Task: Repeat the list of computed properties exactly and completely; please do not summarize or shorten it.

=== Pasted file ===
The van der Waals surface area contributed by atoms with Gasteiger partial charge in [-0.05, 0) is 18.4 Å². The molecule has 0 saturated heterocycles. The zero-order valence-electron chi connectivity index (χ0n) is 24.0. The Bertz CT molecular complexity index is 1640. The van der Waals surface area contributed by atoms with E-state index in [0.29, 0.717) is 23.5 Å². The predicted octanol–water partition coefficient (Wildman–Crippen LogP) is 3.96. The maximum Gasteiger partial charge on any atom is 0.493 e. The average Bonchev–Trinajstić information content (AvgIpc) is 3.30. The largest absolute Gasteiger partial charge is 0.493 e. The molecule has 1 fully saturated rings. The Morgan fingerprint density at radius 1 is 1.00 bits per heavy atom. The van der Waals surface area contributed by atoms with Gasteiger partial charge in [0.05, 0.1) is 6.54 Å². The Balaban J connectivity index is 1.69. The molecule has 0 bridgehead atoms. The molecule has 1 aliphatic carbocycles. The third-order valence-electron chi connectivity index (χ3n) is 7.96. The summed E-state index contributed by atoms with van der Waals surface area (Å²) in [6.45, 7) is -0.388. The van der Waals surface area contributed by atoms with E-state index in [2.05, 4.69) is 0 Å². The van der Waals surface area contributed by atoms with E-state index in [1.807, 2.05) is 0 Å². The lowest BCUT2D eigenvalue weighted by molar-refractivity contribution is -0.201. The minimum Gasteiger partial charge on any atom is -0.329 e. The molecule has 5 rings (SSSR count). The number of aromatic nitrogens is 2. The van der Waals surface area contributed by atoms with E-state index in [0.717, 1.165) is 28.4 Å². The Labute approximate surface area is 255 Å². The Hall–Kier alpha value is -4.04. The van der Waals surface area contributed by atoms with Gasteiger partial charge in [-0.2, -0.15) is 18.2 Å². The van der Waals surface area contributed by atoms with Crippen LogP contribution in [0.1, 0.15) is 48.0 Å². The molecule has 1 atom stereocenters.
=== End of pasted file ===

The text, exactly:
The van der Waals surface area contributed by atoms with Gasteiger partial charge in [-0.05, 0) is 18.4 Å². The molecule has 0 saturated heterocycles. The zero-order valence-electron chi connectivity index (χ0n) is 24.0. The Bertz CT molecular complexity index is 1640. The van der Waals surface area contributed by atoms with E-state index in [0.29, 0.717) is 23.5 Å². The predicted octanol–water partition coefficient (Wildman–Crippen LogP) is 3.96. The maximum Gasteiger partial charge on any atom is 0.493 e. The average Bonchev–Trinajstić information content (AvgIpc) is 3.30. The largest absolute Gasteiger partial charge is 0.493 e. The molecule has 1 fully saturated rings. The Morgan fingerprint density at radius 1 is 1.00 bits per heavy atom. The van der Waals surface area contributed by atoms with Gasteiger partial charge in [0.05, 0.1) is 6.54 Å². The Balaban J connectivity index is 1.69. The molecule has 0 bridgehead atoms. The molecule has 1 aliphatic carbocycles. The third-order valence-electron chi connectivity index (χ3n) is 7.96. The summed E-state index contributed by atoms with van der Waals surface area (Å²) in [6.45, 7) is -0.388. The van der Waals surface area contributed by atoms with E-state index in [2.05, 4.69) is 0 Å². The van der Waals surface area contributed by atoms with E-state index in [1.807, 2.05) is 0 Å². The lowest BCUT2D eigenvalue weighted by molar-refractivity contribution is -0.201. The minimum Gasteiger partial charge on any atom is -0.329 e. The molecule has 5 rings (SSSR count). The number of aromatic nitrogens is 2. The van der Waals surface area contributed by atoms with E-state index in [0.717, 1.165) is 28.4 Å². The Labute approximate surface area is 255 Å². The Hall–Kier alpha value is -4.04. The van der Waals surface area contributed by atoms with Gasteiger partial charge in [-0.2, -0.15) is 18.2 Å². The van der Waals surface area contributed by atoms with Crippen LogP contribution in [0.1, 0.15) is 48.0 Å². The molecule has 1 atom stereocenters.